The Effect of Molecular Weight on the Rate of Diffusion of Substances
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The effect of molecular weight on the rate of diffusion was measured using two tests namely: the glass tube test and the agar-water test. The set-up of the glass tube test used two cotton balls of the same size. One cotton ball is moistened with hydrochloric acid (HCl) and the other one is moistened with ammonium hydroxide (NH4OH). The two cotton balls were inserted in both ends of the glass tube. NH4OH which has a lighter molecular weight (35.0459 g/mole) diffused with a faster rate (dave=20.25cm) as compared to HCl which has a greater molecular weight (36.4611g/mole) and diffused with dave=16.38 cm. A white ring of smoke formed closer to the heavier substance. The agar-water gel set-up used a petri-dish of agar-water gel with three wells on it. A drop of potassium permanganate (KMnO4) was put on one well, a drop of potassium dichromate (K2Cr2O7) was put on the other and a drop of methylene blue was put on the third well. Methylene blue which has the heaviest molecular weight of 374 g/mole occupied a small diameter of colored area which is 11mm. and had the slowest rate of diffusion which is 0.613 mm/min. Thus the lighter the molecular weight, the faster is the rate of diffusion.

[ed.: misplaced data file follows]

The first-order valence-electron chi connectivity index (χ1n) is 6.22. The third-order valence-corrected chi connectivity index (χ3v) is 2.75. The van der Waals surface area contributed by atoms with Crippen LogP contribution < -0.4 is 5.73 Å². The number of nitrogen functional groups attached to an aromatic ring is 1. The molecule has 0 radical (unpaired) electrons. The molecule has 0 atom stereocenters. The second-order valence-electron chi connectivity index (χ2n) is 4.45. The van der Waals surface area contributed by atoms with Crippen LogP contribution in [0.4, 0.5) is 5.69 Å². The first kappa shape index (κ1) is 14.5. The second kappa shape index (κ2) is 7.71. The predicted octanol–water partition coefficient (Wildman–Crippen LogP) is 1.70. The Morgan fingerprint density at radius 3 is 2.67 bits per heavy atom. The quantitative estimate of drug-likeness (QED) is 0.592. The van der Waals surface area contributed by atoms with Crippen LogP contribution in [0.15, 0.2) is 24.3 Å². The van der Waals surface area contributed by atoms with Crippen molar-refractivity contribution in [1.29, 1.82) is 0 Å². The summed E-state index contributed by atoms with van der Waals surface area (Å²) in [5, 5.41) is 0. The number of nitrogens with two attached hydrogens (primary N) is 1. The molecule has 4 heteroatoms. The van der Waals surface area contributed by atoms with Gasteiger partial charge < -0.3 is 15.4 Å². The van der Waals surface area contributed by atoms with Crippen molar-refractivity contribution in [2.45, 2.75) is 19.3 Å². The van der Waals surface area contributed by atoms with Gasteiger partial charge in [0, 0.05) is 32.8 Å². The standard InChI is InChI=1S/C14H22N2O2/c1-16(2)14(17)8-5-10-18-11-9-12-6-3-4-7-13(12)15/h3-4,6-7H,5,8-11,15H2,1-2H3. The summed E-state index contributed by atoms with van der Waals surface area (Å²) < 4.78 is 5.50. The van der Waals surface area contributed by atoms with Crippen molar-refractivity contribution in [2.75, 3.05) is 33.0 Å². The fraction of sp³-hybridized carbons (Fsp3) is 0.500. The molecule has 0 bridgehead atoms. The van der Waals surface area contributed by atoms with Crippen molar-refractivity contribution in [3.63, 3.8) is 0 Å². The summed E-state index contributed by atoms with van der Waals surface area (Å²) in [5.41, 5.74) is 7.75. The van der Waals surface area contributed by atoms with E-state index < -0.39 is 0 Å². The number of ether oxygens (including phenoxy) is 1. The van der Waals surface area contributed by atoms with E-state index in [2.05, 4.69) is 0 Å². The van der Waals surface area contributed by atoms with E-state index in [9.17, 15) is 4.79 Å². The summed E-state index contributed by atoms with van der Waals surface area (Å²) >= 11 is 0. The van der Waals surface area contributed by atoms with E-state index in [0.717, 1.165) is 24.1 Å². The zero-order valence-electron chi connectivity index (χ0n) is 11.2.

As we open a household ammonia it will not take that long before the smell of it occupies the whole room. The gaseous molecules travel quickly and mix with the molecules in the air which makes it possible for people to immediately smell the ammonia as soon as it is opened. Such process is known to be the diffusion (Myers, Oldham and Tocci, 2006). Gases tend to diffuse rapidly with each other. It does not matter even if the air in a particular place is still because it will just take some minutes before the ammonia molecules occupy the place. During the process of diffusion, the substance moves from an area of higher concentration to an area of lower concentration. According to Myers, Oldham and Tocci (2006), particles of low mass diffuse faster than particles of high mass. According to Meyertholen (2007), some other factors are considered to have an effect in increasing or decreasing the rate of diffusion. Such factors include temperature or presence of energy, the distance, the barriers, the concentrations and many more. At a certain temperature, the smaller particle diffuses faster than the bigger one. This is because a bigger molecule requires greater force in able to move such particle, unlike the smaller particle which merely needs a lesser force for it to move (Meyertholen, 2007).